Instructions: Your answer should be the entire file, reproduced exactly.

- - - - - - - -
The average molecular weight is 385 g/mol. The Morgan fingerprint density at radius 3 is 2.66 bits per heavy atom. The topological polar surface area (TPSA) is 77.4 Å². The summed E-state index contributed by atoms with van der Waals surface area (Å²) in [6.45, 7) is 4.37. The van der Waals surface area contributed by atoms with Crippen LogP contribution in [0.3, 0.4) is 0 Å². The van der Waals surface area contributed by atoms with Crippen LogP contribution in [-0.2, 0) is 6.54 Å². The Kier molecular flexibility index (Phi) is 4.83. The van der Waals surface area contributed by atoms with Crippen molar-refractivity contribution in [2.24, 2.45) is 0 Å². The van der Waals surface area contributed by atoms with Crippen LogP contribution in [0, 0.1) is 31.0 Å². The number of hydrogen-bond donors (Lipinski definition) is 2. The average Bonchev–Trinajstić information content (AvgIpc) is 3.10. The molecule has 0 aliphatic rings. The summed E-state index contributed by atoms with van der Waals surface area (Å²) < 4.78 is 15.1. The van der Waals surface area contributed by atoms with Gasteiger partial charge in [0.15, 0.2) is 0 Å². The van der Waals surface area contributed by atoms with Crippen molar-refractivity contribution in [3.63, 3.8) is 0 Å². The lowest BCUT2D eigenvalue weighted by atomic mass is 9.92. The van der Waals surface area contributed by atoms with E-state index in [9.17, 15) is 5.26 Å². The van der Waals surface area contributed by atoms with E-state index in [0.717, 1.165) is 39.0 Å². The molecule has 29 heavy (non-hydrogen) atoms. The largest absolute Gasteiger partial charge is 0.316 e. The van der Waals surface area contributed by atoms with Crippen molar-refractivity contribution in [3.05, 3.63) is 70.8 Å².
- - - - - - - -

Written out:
The average molecular weight is 385 g/mol. The Morgan fingerprint density at radius 3 is 2.66 bits per heavy atom. The topological polar surface area (TPSA) is 77.4 Å². The summed E-state index contributed by atoms with van der Waals surface area (Å²) in [6.45, 7) is 4.37. The van der Waals surface area contributed by atoms with Crippen LogP contribution in [0.3, 0.4) is 0 Å². The van der Waals surface area contributed by atoms with Crippen LogP contribution in [-0.2, 0) is 6.54 Å². The Kier molecular flexibility index (Phi) is 4.83. The van der Waals surface area contributed by atoms with Crippen molar-refractivity contribution in [2.24, 2.45) is 0 Å². The van der Waals surface area contributed by atoms with Crippen LogP contribution in [0, 0.1) is 31.0 Å². The number of hydrogen-bond donors (Lipinski definition) is 2. The average Bonchev–Trinajstić information content (AvgIpc) is 3.10. The molecule has 0 aliphatic rings. The summed E-state index contributed by atoms with van der Waals surface area (Å²) < 4.78 is 15.1. The van der Waals surface area contributed by atoms with Gasteiger partial charge in [0.15, 0.2) is 0 Å². The van der Waals surface area contributed by atoms with Crippen molar-refractivity contribution in [3.63, 3.8) is 0 Å². The lowest BCUT2D eigenvalue weighted by atomic mass is 9.92. The van der Waals surface area contributed by atoms with E-state index in [9.17, 15) is 5.26 Å². The van der Waals surface area contributed by atoms with E-state index in [0.717, 1.165) is 39.0 Å². The molecule has 29 heavy (non-hydrogen) atoms. The largest absolute Gasteiger partial charge is 0.316 e. The van der Waals surface area contributed by atoms with Crippen molar-refractivity contribution in [3.05, 3.63) is 70.8 Å².